From my point of view this is quite obvious after you read about it, but when I first thought about the strategy I thought only about the goals. When you set your goals you don't understand how to achieve it. I tried to define the set of actions that should lead me to the goal, but it was kind of random, like walking blindly in the fog. What I was lacking is the guiding policy which would help me with choosing the right actions.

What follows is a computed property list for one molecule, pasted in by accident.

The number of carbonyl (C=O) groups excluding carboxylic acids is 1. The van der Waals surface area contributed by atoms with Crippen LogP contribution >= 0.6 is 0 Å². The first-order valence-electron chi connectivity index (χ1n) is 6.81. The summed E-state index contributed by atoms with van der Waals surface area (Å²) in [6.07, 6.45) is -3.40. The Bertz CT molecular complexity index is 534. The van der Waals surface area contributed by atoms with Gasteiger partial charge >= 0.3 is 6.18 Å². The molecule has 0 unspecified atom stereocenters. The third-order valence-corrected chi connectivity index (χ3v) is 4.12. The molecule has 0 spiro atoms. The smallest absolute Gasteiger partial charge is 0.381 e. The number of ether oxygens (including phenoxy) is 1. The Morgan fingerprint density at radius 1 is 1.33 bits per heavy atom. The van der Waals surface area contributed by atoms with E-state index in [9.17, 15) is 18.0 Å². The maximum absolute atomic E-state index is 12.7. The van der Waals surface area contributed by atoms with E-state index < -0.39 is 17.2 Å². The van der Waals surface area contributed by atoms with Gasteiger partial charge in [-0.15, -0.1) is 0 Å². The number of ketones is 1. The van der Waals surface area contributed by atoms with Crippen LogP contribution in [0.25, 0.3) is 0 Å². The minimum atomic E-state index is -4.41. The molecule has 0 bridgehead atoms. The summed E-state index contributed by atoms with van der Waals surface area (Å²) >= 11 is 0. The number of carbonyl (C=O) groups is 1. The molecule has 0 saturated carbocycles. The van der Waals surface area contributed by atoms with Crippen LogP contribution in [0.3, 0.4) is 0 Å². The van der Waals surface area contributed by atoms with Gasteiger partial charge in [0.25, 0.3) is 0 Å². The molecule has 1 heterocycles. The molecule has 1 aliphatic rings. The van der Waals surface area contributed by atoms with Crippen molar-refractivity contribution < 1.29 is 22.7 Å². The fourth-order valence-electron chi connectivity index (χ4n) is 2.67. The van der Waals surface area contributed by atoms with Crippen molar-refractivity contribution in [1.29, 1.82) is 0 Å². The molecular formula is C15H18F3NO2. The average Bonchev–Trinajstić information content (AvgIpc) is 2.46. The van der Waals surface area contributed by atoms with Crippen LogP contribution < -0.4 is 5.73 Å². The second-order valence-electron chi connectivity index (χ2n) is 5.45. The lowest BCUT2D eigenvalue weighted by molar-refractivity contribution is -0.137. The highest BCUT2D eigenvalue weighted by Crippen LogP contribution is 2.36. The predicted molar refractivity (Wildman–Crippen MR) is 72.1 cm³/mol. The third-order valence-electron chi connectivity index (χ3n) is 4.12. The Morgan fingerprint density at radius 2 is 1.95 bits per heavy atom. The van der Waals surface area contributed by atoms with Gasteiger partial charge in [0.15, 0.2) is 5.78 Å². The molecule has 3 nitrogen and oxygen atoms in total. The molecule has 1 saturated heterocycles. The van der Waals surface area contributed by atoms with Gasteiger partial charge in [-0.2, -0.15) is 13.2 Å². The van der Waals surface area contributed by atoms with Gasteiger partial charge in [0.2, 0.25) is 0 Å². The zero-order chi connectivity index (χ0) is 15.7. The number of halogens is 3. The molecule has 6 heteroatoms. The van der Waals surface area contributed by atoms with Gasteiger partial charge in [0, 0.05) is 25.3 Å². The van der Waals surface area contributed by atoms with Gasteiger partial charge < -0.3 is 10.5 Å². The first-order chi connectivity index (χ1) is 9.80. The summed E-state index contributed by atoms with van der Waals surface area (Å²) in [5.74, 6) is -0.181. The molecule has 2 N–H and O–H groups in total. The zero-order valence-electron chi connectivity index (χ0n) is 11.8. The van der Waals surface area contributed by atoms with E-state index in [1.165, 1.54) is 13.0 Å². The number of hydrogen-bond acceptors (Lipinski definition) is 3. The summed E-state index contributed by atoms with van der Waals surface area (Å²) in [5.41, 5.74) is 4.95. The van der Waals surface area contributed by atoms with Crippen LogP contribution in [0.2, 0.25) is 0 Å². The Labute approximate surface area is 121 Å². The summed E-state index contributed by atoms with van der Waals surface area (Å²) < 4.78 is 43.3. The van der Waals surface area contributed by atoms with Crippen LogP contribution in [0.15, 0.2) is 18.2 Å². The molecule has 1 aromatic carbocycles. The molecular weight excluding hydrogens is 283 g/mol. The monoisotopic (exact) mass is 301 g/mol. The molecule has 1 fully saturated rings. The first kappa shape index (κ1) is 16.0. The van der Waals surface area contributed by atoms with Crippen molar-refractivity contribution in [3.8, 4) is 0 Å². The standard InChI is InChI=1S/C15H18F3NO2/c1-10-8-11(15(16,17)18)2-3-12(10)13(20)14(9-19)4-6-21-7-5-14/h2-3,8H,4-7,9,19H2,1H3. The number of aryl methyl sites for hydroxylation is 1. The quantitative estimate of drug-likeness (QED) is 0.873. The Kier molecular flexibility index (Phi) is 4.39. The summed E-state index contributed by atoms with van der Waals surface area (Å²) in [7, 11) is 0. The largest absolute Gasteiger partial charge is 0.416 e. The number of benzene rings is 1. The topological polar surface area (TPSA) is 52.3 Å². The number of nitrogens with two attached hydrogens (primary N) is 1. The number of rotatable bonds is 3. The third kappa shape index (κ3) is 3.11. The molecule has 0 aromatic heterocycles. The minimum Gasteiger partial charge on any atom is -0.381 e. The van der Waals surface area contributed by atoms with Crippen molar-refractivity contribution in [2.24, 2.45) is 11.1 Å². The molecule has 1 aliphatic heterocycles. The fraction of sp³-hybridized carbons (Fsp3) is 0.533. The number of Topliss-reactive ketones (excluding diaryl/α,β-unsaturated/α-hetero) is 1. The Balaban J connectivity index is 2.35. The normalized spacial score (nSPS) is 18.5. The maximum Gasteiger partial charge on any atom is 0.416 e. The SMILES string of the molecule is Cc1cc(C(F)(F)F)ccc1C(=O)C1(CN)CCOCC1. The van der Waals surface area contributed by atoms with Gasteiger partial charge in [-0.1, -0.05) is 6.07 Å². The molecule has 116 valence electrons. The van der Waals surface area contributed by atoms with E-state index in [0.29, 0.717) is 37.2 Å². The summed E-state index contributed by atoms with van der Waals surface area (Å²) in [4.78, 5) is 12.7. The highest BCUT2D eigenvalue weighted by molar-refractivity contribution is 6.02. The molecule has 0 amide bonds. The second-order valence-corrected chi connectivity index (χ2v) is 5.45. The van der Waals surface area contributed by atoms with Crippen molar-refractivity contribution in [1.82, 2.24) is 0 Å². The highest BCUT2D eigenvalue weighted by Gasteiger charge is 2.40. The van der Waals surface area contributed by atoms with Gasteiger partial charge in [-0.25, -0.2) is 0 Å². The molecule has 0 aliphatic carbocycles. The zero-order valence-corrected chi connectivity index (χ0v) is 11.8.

The kernel is the essence of strategy, but the most important thing is how to define the kernel? First, you need to understand your goals, and this is the most difficult thing. There are some rules about the goals. The most important thing - they should have a foundation. You can set the blue sky objectives, like improve some metrics by 20%, but this goal is random. Why this metrics? Why 20%? First, you need to understand what will move your business forward. You can analyze your rivals and check, why are they so successful? What did they do? What did they focus on? You need to understand your market (and this can be not only about a business but about any real-life problems), what problems are there, what value can you give to your clients? Then you should think about your strengths. In which areas are you strong? How your strengths can satisfy your clients (solve their problems)? You need to rely on your strength - because it is the only thing that can help you to win the battle. The very important thing is to understand what problems do you have now. What can prevent you from achieving your goal? For example, you decided, that you want to widen your network to the different country. If you don't have good operation processes you will not be able to do this. So the first goal will make the processes in your local shop to be automatic and well organized. If your local shop can successfully control itself, then you can focus on different things, like starting the new shop.